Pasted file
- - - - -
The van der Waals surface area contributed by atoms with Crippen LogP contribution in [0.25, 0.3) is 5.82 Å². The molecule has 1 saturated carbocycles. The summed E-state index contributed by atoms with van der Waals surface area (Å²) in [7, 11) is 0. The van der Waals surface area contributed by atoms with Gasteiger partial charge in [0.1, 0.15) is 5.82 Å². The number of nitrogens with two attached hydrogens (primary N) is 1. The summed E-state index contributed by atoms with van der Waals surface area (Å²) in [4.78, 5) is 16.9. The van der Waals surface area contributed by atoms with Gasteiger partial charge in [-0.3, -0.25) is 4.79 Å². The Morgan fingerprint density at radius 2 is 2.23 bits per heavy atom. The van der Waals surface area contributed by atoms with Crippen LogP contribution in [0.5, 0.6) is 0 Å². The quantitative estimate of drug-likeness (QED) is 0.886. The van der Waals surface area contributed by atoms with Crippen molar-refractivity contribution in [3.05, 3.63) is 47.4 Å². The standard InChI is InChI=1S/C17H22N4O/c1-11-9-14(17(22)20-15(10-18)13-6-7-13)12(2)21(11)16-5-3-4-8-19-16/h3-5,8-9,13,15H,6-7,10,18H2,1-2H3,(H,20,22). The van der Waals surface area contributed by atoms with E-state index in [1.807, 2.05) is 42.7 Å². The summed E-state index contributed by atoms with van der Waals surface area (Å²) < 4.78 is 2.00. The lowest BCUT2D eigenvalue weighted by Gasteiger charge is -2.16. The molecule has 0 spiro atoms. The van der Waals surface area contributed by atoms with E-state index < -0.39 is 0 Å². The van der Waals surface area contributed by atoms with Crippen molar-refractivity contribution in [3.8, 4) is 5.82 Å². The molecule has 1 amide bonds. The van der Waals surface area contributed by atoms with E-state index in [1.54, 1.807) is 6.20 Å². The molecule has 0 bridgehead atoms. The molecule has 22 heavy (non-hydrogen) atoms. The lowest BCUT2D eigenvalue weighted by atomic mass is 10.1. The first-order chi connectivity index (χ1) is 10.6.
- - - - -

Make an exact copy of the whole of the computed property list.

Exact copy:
The van der Waals surface area contributed by atoms with Crippen LogP contribution in [0.25, 0.3) is 5.82 Å². The molecule has 1 saturated carbocycles. The summed E-state index contributed by atoms with van der Waals surface area (Å²) in [7, 11) is 0. The van der Waals surface area contributed by atoms with Gasteiger partial charge in [0.1, 0.15) is 5.82 Å². The number of nitrogens with two attached hydrogens (primary N) is 1. The summed E-state index contributed by atoms with van der Waals surface area (Å²) in [4.78, 5) is 16.9. The van der Waals surface area contributed by atoms with Gasteiger partial charge in [-0.3, -0.25) is 4.79 Å². The Morgan fingerprint density at radius 2 is 2.23 bits per heavy atom. The van der Waals surface area contributed by atoms with Crippen LogP contribution in [0.5, 0.6) is 0 Å². The quantitative estimate of drug-likeness (QED) is 0.886. The van der Waals surface area contributed by atoms with Crippen molar-refractivity contribution in [3.05, 3.63) is 47.4 Å². The standard InChI is InChI=1S/C17H22N4O/c1-11-9-14(17(22)20-15(10-18)13-6-7-13)12(2)21(11)16-5-3-4-8-19-16/h3-5,8-9,13,15H,6-7,10,18H2,1-2H3,(H,20,22). The van der Waals surface area contributed by atoms with E-state index in [1.807, 2.05) is 42.7 Å². The summed E-state index contributed by atoms with van der Waals surface area (Å²) < 4.78 is 2.00. The lowest BCUT2D eigenvalue weighted by Gasteiger charge is -2.16. The molecule has 0 spiro atoms. The van der Waals surface area contributed by atoms with E-state index < -0.39 is 0 Å². The van der Waals surface area contributed by atoms with Crippen molar-refractivity contribution in [3.8, 4) is 5.82 Å². The molecule has 1 amide bonds. The van der Waals surface area contributed by atoms with E-state index in [1.54, 1.807) is 6.20 Å². The molecule has 0 bridgehead atoms. The molecule has 22 heavy (non-hydrogen) atoms. The lowest BCUT2D eigenvalue weighted by atomic mass is 10.1. The first-order chi connectivity index (χ1) is 10.6.